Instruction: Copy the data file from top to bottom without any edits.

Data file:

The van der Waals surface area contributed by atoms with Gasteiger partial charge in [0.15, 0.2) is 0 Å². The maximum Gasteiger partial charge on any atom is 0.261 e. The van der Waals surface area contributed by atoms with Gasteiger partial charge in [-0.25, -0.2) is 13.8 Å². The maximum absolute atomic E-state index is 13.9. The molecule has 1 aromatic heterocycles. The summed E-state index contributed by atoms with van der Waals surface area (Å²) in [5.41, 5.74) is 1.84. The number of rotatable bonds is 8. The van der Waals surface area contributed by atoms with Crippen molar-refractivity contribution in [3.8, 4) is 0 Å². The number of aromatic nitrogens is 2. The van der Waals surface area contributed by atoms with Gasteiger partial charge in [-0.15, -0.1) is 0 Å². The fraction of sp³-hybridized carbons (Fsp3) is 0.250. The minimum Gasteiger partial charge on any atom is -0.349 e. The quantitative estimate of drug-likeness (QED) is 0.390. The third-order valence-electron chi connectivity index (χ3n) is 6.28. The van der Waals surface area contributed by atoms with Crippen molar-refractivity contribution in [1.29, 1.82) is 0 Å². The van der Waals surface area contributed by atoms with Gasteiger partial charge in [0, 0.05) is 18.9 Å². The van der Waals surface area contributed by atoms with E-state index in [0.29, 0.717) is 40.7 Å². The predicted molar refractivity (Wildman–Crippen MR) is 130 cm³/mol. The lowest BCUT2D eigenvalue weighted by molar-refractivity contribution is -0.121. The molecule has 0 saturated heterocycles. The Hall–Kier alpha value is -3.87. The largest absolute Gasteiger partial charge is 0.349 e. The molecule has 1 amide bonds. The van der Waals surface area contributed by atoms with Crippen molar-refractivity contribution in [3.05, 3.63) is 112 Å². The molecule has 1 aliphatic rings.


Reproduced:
The van der Waals surface area contributed by atoms with Gasteiger partial charge in [0.15, 0.2) is 0 Å². The maximum Gasteiger partial charge on any atom is 0.261 e. The van der Waals surface area contributed by atoms with Gasteiger partial charge in [-0.25, -0.2) is 13.8 Å². The maximum absolute atomic E-state index is 13.9. The molecule has 1 aromatic heterocycles. The summed E-state index contributed by atoms with van der Waals surface area (Å²) in [5.41, 5.74) is 1.84. The number of rotatable bonds is 8. The van der Waals surface area contributed by atoms with Crippen molar-refractivity contribution in [3.8, 4) is 0 Å². The number of aromatic nitrogens is 2. The van der Waals surface area contributed by atoms with Gasteiger partial charge in [-0.15, -0.1) is 0 Å². The fraction of sp³-hybridized carbons (Fsp3) is 0.250. The minimum Gasteiger partial charge on any atom is -0.349 e. The quantitative estimate of drug-likeness (QED) is 0.390. The third-order valence-electron chi connectivity index (χ3n) is 6.28. The van der Waals surface area contributed by atoms with Crippen molar-refractivity contribution in [1.29, 1.82) is 0 Å². The van der Waals surface area contributed by atoms with Gasteiger partial charge in [0, 0.05) is 18.9 Å². The van der Waals surface area contributed by atoms with E-state index in [0.29, 0.717) is 40.7 Å². The predicted molar refractivity (Wildman–Crippen MR) is 130 cm³/mol. The lowest BCUT2D eigenvalue weighted by molar-refractivity contribution is -0.121. The molecule has 0 saturated heterocycles. The Hall–Kier alpha value is -3.87. The largest absolute Gasteiger partial charge is 0.349 e. The molecule has 1 amide bonds. The van der Waals surface area contributed by atoms with Crippen molar-refractivity contribution in [3.05, 3.63) is 112 Å². The molecule has 1 aliphatic rings.